In Zoe Whittall’s topical book The Best Kind of People, George Woodbury is a middle-aged married, respected exclusive preparatory school science teacher who inherited money, a lot of money, from his father. He has a claim to fame as the Connecticut teacher who took down a school shooter, so when he’s accused and subsequently arrested on criminal charges which include attempted rape of several underage girls, his story is BIG news. With George locked up awaiting trial, his wife, local trauma nurse, Joan, his teenage daughter Sadie, and his son Andrew have to deal with the fallout.
The novel begins with George and Joan enjoying a quiet evening at home when he tells her he’s been receiving anonymous “cryptic” notes in his school mailbox and that the school secretary warns him there’s a rumor he’s “being set up.” Within minutes, police come to the home and George is arrested on charges of “sexual misconduct with four minors, [and] attempted rape of a minor.” What then follows is a nightmare for George’s family. The Woodburys live in the most exclusive gated community in town, but reporters flock outside the gates, snapping photos as family members leave and return. Excrement, eggs and broken beer bottles are thrown over the hedges. Sadie is cruelly harassed at school, and Andrew, now a lawyer who lives in New York with his lover, Jared, returns to help. Joan’s acerbic, fiercely single sister Clara also descends on the home. At first, the family think George’s arrest is a mix up which will be quickly sorted out, but hours turn to days, and weeks turn to months….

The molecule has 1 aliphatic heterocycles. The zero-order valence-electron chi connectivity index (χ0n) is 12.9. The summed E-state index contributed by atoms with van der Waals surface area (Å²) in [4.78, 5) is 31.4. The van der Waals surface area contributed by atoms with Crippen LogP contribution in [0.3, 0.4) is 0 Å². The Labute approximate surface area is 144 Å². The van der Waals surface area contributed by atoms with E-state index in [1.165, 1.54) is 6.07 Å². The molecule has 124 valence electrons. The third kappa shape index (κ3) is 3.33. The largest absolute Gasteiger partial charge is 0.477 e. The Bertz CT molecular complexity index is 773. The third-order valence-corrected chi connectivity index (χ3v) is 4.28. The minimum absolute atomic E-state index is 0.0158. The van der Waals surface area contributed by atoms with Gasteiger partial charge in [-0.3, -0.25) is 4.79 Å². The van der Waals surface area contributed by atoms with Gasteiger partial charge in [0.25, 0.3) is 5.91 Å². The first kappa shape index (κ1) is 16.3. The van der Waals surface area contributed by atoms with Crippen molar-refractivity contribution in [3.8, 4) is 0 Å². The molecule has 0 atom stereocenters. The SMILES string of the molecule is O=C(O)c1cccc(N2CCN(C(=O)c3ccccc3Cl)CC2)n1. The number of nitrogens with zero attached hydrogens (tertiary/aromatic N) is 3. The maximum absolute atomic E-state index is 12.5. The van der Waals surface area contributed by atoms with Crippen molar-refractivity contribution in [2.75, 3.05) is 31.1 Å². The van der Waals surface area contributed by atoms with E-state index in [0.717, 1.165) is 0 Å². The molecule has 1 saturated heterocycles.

We follow the family members as they each go through the process of learning about, and dealing with the accusations. Much of the book’s focus is on Sadie, the 17-year-old who is experimenting with sex through her relationship with her boyfriend, Jimmy, but then later she begins to have feelings for an older man who (stupidly) sends her all the wrong signals. And of course, ‘misreading signals’ or sending ‘wrong signals’ are trip wires in male-female relationships. There are those in Avalon Hills who think George’s accusers just outright lied, and those who defend George wonder if the girls somehow ‘got it wrong.’
In high school, Andrew had a sexual relationship with an older married coach. Andrew was 17 at the time, and in his mind, nothing criminal occurred. Returning to Avalon Falls brings that affair back into focus, and it tends to make Andrew more open to the possibility that his father is guilty of the charges, or at the very least, that he has have a secret life that no one knows about.
Although the novel concerns the Woodburys in the community, there are really only a handful of characters to worry about here. Perhaps the cleverest addition character wise is Kevin, a one time ‘hot’ author who is floundering on his second novel. He lives with (and off) Jimmy’s mother, Elaine. He comes to the conclusion that George is guilty as there was something off about the man–a total lack of self-awareness and also he was a little too perfect: